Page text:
The 5 Scientific Experiments Most Likely to End the World

Let's face it, we really trust science. In fact, studies suggest that the vast majority of people will murder another human being, if a guy in a lab coat tells them it's OK.

But surely in their insatiable curiosity and desire to put knowledge above all things, science would never, say, inadvertently set off a chain of events that lead to some sort of disaster that ended the world. Right?

Well, here's five experiments that may prove us wrong.

Recreating the Big Bang

Scientists are kind of pissed that they weren't around when the Big Bang happened. Here we had an event that holds all of the secrets to reality, and we missed it because we were lazy enough not to evolve for another 13 billion years.

The solution, science says, is to make it happen again. They assure us that they can stage a new Big Bang if they smash some protons together really, really fucking hard. In fact, they can make a million of them per second, which is 999,999 more than God managed.

God, 1. Science, 999,999.

What Could Possibly Go Wrong?

Well, first imagine an apocalyptic nuclear holocaust. Multiply that by about one hundred and twenty thousand billion, and then multiply that by around the neighborhood of infinity. That equals around one eighth of the magnitude of the Big Bang. Nevertheless, scientists are pretty sure they can contain their Big Bang in an erlenmeyer flask, just so long as they remember to cork it.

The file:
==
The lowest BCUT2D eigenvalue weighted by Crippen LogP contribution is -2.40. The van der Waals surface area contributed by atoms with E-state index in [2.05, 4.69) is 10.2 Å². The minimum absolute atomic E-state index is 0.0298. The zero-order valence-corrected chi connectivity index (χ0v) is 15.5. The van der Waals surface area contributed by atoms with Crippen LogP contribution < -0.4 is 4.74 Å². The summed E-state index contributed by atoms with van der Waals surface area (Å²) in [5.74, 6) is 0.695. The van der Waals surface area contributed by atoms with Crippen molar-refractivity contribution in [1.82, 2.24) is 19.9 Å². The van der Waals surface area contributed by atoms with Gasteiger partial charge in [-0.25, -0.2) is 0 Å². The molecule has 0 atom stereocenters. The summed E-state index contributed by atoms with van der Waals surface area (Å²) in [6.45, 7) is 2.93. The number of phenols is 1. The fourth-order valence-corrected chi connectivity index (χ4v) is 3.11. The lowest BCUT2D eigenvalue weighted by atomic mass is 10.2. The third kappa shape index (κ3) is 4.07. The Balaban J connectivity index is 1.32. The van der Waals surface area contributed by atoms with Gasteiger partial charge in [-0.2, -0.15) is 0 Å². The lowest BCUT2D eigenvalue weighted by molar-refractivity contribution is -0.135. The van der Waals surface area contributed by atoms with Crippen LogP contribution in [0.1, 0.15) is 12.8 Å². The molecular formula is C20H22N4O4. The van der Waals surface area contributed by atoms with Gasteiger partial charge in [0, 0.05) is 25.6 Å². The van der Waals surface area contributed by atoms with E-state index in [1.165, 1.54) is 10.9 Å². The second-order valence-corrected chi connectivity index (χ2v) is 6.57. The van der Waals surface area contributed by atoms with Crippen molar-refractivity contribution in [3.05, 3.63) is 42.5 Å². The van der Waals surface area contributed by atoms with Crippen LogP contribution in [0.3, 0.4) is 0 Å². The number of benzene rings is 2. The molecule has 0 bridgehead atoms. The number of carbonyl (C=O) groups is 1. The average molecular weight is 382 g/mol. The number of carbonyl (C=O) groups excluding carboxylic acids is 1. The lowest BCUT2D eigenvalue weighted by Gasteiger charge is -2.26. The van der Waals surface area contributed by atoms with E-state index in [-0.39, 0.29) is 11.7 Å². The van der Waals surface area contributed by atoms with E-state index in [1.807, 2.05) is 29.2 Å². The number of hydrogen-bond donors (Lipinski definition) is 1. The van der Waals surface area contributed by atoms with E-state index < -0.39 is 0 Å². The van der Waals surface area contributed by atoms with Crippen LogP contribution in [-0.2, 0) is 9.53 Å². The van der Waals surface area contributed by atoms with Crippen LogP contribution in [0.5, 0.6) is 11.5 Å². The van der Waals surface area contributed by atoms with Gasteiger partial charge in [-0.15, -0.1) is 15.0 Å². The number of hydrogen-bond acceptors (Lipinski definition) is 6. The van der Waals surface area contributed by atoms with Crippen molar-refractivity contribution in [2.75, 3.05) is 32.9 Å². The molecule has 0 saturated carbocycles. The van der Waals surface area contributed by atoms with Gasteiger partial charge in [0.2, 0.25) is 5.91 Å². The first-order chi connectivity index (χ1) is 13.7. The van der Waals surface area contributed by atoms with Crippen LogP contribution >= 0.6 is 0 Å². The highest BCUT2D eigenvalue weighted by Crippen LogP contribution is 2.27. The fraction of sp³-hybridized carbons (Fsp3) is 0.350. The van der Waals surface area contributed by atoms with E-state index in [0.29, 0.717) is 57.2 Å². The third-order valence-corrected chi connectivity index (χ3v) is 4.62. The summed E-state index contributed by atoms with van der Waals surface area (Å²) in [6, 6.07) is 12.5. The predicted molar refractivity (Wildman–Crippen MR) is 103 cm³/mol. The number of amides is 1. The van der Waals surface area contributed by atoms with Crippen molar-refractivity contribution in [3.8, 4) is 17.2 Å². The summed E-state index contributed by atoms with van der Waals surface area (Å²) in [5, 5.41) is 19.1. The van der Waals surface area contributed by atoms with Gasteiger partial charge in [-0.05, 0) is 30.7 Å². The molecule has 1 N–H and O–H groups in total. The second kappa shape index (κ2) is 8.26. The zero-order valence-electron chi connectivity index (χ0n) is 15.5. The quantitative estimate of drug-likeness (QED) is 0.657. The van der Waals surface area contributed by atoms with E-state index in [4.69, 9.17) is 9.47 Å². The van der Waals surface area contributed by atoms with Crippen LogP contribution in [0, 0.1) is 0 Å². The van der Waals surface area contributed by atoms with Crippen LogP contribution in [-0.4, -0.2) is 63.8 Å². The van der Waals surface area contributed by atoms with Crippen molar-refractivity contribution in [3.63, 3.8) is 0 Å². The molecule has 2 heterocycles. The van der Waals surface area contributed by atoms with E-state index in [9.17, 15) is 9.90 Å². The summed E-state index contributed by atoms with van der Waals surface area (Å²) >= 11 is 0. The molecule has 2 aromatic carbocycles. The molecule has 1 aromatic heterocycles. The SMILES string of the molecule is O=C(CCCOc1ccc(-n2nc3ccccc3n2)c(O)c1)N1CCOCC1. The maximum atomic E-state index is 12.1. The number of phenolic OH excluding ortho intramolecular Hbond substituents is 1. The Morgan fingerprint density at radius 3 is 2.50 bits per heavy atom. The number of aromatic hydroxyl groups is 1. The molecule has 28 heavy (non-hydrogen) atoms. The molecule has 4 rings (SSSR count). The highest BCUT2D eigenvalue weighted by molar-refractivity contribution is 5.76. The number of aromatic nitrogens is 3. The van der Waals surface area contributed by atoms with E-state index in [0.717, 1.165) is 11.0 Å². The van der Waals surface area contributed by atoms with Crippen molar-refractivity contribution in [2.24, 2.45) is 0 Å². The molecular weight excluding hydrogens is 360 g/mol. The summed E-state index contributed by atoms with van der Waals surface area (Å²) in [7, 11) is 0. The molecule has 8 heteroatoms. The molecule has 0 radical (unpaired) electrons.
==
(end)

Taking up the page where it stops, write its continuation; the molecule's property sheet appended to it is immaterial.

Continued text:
So, Basically It's Like...

Imagine you have a huge tanker truck parked outside a children's hospital. You don't know what's inside it, but you're fairly confident that it's either a cure for cancer, or 20,000 gallons of explosive nitroglycerin. To find out which, you have to shoot at it with an AK-47.

How Long Have We Got?

Meet the Large Hadron Collider.

This is not only the largest particle accelerator ever built, it's the largest anything ever built. Originally set to come online in 2005, then delayed until September 2008, the LHC will fire very small objects around its 17-mile circumference at close to the speed of light, before smashing the shit out of them and watching what comes out.

The problem, of course, is that even the eggheads don't really know what's going to happen, which is sort of why they're doing it in the first place. That's also why a lawsuit was filed to put a stop to it. Scientists on the LHC project insist there is no danger, and predict that the resulting observations could revolutionize science and send us into a golden age of knowledge, in the event that we actually survive.

Risk Level: 3

Experts assure us that based on everything we know about science, the chances of doom are fairly slim. Experts also say LHC will change everything we know about science. So there is a certain chance that one of the brand new things they learn about the LHC is that the LHC has the ability turn the entire planet into a fine cloud of particles.

The Quantum Zeno Effect

For years, scientists have been scouring the cosmos for some kind of bizarre hypothetical anti-gravity bullshit they're calling "dark energy". And they've had some success with it ... perhaps at the expense of our mortal souls.

To grossly simplify it, on a scale smaller than atoms, the quantum level, everything suddenly turns into a goddamn circus. Quantum physics is to regular everyday physics as a David Lynch film is to a mainstream blockbuster. We're talking particles popping in and out of existence, being in two places at the same time, and generally acting like assholes.

Look at that particle. What an asshole.

No doubt the strangest part is the Quantum Zeno effect, which points out that simply observing and measuring particles changes them (specifically, changing the rate at which they decay). How? No one knows. It appears to be the closest science has ever come to proving black magic exists.

What Could Possibly Go Wrong?

One prominent scientist theorized that the changes caused by simply observing dark energy could cause it to collapse, taking the universe with it.